It’s Time to Stop Giving Crypto Companies a Pass
In response to growing concerns, including from U.S. sanctions officials that Vladimir Putin and his oligarch allies might look to cryptocurrency to conceal their financial movements, two bills—one in the House, sponsored by Rep. Brad Sherman (D-Calif.), the other in the Senate, sponsored by Sen. Elizabeth Warren (D-Mass.)—would authorize the president to impose financial sanctions on any digital asset trading platform that provides services to a sanctioned Russian person or entity.
The pro-crypto lobby is unhappy, and has reportedly spent $460,000 to oppose the legislation. While the decision to side with Putin and his allies risks significant reputational damage for a burgeoning industry desperate for Washington’s legitimization, it should also serve as a wake-up call to congressional Republicans to stop giving crypto companies a pass.
“These bills don’t target Russian oligarchs, who aren’t using (& can’t use) crypto to evade sanctions,” declared the policy director for the Blockchain Association, a lobbying group representing more than 70 crypto platforms. The statement is not true. Crypto can be used for sanctions evasion, and sanctions have always been applied to platforms that knowingly enable or facilitate sanctionable transactions. Indeed, Russian crypto abuses are nothing new.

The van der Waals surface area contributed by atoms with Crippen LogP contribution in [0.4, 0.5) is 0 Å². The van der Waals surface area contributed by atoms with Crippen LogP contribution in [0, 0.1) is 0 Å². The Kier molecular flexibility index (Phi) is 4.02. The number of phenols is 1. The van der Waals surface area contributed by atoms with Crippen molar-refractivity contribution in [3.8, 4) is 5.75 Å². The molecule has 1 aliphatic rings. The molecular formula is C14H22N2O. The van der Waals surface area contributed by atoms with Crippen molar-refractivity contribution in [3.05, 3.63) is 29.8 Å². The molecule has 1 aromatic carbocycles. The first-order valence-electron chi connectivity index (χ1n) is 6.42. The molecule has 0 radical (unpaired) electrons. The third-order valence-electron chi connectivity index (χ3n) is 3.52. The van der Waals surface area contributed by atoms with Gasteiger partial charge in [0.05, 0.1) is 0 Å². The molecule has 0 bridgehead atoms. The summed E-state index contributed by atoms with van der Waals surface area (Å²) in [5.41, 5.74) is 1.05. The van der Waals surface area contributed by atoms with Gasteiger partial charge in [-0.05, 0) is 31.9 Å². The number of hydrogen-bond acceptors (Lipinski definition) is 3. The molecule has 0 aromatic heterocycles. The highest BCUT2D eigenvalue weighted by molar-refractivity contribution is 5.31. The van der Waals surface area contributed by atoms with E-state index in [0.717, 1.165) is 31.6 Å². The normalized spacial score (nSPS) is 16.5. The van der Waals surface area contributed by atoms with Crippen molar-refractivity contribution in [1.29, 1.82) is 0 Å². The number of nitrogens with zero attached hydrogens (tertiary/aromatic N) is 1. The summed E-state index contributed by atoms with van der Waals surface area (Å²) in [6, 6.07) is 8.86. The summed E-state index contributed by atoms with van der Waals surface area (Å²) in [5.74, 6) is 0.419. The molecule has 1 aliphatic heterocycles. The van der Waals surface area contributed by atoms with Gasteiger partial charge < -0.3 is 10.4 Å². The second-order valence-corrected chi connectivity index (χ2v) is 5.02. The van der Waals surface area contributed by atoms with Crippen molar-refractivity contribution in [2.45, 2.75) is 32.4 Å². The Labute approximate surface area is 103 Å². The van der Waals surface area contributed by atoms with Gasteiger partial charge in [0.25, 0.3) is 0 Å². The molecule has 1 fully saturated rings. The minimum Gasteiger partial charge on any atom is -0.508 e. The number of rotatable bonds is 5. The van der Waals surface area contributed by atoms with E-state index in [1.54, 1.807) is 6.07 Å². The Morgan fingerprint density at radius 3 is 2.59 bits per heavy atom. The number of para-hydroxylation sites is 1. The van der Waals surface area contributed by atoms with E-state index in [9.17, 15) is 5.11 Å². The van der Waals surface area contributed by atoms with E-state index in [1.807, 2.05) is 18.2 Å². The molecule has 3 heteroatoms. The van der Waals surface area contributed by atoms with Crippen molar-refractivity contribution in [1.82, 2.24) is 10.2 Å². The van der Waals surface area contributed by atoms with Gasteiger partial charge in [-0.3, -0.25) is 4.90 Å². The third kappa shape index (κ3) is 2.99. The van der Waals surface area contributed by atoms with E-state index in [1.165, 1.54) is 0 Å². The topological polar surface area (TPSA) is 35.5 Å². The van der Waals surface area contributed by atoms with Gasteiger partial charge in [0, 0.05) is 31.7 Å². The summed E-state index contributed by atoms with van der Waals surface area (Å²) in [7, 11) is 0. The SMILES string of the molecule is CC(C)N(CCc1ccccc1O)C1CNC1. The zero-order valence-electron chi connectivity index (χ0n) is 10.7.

Russia has emerged as a haven for cybercriminals who live on the digital decentralized ledger known as the blockchain, and it’s already the third-largest cryptocurrency miner in the world. Russia is a hub for “ransomware-as-a-service” providers who operate on the dark web, often with the connivance or even support of Putin’s regime. Now, as traditional bank compliance programs shut down the oligarchs’ ability to move funds, cryptocurrency platforms are an attractive conduit for sanctions evasion.
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